The NICHD-funded Xenopus ORFeome project (R01HD069352) provides the research community with a comprehensive set of full-length, end-sequence validated, high quality open reading frame clones in the Gateway cloning system ready to use for recombinant protein expression. These ORF sequences are constructed in a format for easy transfer using recombineering (Gateway cloning) into a diverse array of expression vectors.
This set of reagents greatly decreases the time needed to characterize any protein in functional assays. Most importantly, an ORFeome set allows high-throughput in vivo functional-genomic screening of frog gnees in manner previously not feasible, This will help resesarchers take advantage of the strengths of Xenopus as a biomedical model organism.
The ORF-cloning pipeline:
- Predicted ORFs are precisely PCR-amplified between annotated initiation and termination codons, using a cDNA library as template or by RT-PCR, and specific primers are 5’-tailed with Gateway recombinational cloning sites,
- Resulting PCR products are recombined directionally into a Gateway Donor vector to create Entry vector clones,
- ORFs, validated by end-sequencing, are obtained from the Entry clones, providing experimental evidence for the existence and intron-exon structure of the corresponding coding isoform.
Xenopus laevis ORFeome (v1.0):
- ~9,000 PCR-amplified ORFs from the Xenopus Gene Collection (XGC), 7,444 valid full-length CDS clones, from Xenopus laevis from the start ATG, omitting the stop codon, cloned into the Gateway entry plasmid vectors (pDONR223).
- ~7,800 unique genes representing approximately 40% of the non-redundant X. laevis genome
- Human orthologs were identified for 7,000 of the currently validated frog clones. 2,200 of these genes are associated with human disease to date.
- Available as a complete set of 93, 96-well plates.
- DNASU Plasmid Repository at the ASU Biodesign Institute - Contact: Mitch Magee
- GE Healthcare – GE Lifesciences/Dharmacon - Contact: James Goldmeyer
- DF/HCC DNA Resource Core at Harvard Medical School - Contact: Glenn Beeman
- Source Bioscience - Contact: Melanie Busse
These clones are available, without restriction, to researchers worldwide. The Xenopus community is in full support of this project and the ORFeome was voted as a top priority of needed Xenopus resources.
Xenopus ORFeome Principal Investigators:
- Michael Gilchrist, MRC National Institute for Medical Research, The Ridgeway, London, UK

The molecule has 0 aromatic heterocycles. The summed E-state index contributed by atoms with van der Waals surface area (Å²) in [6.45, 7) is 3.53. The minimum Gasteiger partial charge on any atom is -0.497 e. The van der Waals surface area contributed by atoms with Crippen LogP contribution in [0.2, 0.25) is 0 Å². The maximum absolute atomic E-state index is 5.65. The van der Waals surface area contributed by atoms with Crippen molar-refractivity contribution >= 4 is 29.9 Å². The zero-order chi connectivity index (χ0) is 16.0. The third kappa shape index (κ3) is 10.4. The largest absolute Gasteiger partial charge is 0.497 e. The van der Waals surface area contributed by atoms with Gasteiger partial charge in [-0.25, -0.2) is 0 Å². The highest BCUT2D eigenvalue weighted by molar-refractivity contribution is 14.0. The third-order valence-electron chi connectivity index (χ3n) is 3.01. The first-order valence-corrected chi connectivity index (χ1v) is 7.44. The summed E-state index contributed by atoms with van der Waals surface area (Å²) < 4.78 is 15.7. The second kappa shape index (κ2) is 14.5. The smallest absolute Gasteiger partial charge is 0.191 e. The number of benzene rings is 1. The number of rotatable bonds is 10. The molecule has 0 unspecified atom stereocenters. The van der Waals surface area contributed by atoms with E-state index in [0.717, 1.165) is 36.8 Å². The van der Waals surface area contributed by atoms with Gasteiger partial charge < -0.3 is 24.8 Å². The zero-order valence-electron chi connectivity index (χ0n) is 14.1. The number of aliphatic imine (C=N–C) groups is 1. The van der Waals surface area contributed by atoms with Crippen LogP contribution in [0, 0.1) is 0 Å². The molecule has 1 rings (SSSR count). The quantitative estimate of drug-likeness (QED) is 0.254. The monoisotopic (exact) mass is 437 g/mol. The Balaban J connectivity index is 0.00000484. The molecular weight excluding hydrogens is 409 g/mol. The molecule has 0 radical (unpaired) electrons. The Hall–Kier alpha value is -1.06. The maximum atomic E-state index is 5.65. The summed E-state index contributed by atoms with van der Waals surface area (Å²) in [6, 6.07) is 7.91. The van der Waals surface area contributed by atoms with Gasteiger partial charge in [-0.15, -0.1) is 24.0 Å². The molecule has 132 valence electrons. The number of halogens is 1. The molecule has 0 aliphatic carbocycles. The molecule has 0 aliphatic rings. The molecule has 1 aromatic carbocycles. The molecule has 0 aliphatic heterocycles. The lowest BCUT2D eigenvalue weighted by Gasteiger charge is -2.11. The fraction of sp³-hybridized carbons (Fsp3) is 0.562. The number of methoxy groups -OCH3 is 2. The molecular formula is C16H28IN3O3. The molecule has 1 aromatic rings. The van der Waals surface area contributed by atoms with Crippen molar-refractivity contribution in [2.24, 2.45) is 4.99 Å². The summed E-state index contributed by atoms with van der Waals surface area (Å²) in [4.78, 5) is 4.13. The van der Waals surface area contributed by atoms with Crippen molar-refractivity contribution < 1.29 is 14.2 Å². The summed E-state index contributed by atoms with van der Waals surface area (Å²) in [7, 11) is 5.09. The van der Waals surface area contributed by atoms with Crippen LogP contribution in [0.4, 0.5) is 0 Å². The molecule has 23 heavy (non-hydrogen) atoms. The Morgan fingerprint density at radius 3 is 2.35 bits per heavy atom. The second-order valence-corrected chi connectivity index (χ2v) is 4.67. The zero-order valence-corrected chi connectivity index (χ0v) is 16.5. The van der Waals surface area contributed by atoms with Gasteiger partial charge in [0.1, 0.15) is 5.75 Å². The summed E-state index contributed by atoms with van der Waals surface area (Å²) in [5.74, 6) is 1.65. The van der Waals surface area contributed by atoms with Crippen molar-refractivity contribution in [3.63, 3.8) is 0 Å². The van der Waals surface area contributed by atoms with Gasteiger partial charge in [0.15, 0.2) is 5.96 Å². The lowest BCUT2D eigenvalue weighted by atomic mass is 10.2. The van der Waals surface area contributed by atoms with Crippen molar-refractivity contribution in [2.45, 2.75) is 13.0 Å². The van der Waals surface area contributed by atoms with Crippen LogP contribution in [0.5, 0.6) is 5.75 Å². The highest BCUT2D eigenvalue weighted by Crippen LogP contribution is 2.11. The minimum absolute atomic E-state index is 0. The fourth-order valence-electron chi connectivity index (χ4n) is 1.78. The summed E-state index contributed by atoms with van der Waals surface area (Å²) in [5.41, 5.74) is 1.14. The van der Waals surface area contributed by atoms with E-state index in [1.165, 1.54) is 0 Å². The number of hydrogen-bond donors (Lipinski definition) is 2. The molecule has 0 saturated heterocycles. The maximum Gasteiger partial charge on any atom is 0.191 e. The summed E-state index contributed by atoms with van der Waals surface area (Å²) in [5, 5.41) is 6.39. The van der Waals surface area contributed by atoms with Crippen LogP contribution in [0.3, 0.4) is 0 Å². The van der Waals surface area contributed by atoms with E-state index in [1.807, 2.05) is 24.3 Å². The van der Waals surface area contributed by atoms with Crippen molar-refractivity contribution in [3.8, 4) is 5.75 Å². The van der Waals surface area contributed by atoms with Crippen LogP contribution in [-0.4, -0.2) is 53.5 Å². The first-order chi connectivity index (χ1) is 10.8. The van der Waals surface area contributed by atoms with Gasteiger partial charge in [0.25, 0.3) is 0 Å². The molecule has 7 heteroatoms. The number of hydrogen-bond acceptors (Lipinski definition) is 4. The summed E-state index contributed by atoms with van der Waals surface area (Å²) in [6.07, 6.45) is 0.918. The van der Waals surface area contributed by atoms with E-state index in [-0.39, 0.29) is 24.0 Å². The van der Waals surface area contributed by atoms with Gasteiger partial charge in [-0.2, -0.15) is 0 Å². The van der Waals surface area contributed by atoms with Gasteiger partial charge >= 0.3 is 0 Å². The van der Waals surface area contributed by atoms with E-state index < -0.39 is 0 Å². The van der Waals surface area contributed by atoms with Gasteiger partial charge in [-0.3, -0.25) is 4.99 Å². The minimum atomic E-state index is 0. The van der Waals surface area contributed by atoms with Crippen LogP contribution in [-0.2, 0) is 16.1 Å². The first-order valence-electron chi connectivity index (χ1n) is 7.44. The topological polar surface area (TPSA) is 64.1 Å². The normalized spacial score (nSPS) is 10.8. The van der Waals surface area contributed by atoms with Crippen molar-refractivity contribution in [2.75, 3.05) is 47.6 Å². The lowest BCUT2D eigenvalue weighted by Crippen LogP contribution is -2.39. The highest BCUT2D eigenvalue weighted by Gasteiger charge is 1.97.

- David Hill, Center for Canver Systems Biology and Department of Cancer Biology, Dana-Farber Cancer Institute, Boston, MA
- Todd Stukenberg, University of Virginia, School of Medicine, Charlottesville, VA
- Aaron Zorn, Cincinnati Children's Hospital Medical Center, Cincinnati, OH
This work was supported by NIH/NICHD grant R01HD069352.
- Extend Xenopus ORFeome coverage to include clones from two Xenopus tropicalis EST collections in Gateway entry vectors.
- Clone isolation and validation of the 40% of genes not currently represented in the Xenopus ORFeome v1.0 in Gateway entry vectors.
The Gateway cloning System was developed and commercialized by Invitrogen in the late 1990s. It is a molecular biology method that enables researchers to efficiently transfer DNA-fragments between plasmids using a proprietary set of recombination sequences. These sequences were adapted from site-specific bidirectional recombination of bacteriophage gamma. Gateway Cloning techniques allow transfer of DNA fragments between different cloning vectors maintaining the proper reading frame.
Using Gateway cloning, researchers can clone or subclone DNA segments for functional analysis. The system requires the initial insertion of a DNA fragment (ORF) into a donor plasmid with the appropriate flanking recombination sequences. Destination vectors frequently enable the addition of N- or C-terminal fusions of ORFs to green fluorescent protein (GFP) or small epitope tags (e.g. HA or FLAG).
The Xenopus ORFeome sequences have been cloned from Xenopus cDNA libraries or have been chemically synthesized. This resources supports the Xenopus research community using funding from the NIH (National Institutes of Health, USA).
Gateway cloning into entry vectors for the ORFeome project requires particular initial set-up. While it is more expensive than traditional restriction endonuclease and ligase-based cloning methods, it saves research time offering simpler, highly efficient, interchangeable cloning for many down-stream applications.
- Gateway recombination cloning details
- Gateway recombination cloning manual
- pDONR223 entry vector details
- pCS2+ vector details
- pCSf107mT vector details (based on pCS2 vector)
- pCSf107mT-Gateway-3′Myc Tag
- pCSf107mT-Gateway-3′HA Tag
- pCSf107mT-Gateway-3′Flag Tag
- pCSf107mT-Gateway-3′LAP (6His-GFP) Tag - LAP: localization and purification